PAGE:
History, chronicle, annals mean a written record of events important in the life or career of a race, a nation, an institution, or a region.
A history is more than a mere recital of what has occurred; in the modern conception, at least, it requires order and purpose in narration, but not necessarily a strictly chronological order nor a common definitely defined purpose. Usually, also, it is thought of as an interpretation of events especially in their causal relationships. It may exhibit fullness and completeness or, on the other hand, selection of details, especially when a single aspect is considered or a thesis is to be proved.
A chronicle is a recital of events in chronological order without interpretation.
Annals is not always clearly distinguishable from chronicle except in its emphasis upon the progress or succession of events from year to year. The term need not imply a discursive treatment or a continued narrative, for some of the ancient annals are merely records of important events in each year of the time covered. However, in the selection of titles for modern historical works these distinctions are not always observed, for chronicle and annals are sometimes chosen as less formal or pretentious than history or because chronicle stresses narrative quality and annals the selection of noteworthy events. In their extended senses only history and annals are closely comparable. Both of these words designate more or less shifting abstractions.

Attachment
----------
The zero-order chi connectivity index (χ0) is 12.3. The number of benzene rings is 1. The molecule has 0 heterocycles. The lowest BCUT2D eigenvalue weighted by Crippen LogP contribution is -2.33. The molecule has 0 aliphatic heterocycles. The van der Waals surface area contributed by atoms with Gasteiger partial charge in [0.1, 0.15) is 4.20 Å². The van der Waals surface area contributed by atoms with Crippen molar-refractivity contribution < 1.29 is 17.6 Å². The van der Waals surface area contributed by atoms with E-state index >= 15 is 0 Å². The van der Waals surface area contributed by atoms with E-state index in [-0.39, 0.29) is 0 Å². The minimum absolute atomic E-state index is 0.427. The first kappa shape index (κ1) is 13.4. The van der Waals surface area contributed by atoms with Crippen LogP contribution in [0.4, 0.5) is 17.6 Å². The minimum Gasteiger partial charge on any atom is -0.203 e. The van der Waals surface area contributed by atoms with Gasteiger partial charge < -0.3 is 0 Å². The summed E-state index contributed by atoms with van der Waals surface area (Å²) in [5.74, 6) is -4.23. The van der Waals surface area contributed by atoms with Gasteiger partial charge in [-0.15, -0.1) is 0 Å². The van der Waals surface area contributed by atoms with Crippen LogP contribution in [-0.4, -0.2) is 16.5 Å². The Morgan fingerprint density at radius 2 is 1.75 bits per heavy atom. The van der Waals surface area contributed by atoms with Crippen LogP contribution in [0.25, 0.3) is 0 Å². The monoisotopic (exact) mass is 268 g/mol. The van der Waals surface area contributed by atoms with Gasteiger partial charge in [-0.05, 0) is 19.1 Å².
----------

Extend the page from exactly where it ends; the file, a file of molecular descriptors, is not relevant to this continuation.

History usually signifies the known past, or the sum total of events that are remembered because recorded by historians or evidenced by documents, monuments, and remains.
Annals most often signifies the sum total of events, with their dates, that have become fixed in the mind because of the momentousness, often tragic momentousness, of those events.
Chronicle, on the other hand, is often applied to something concrete (as a person or thing) that records, relates, or manifests events as they happen.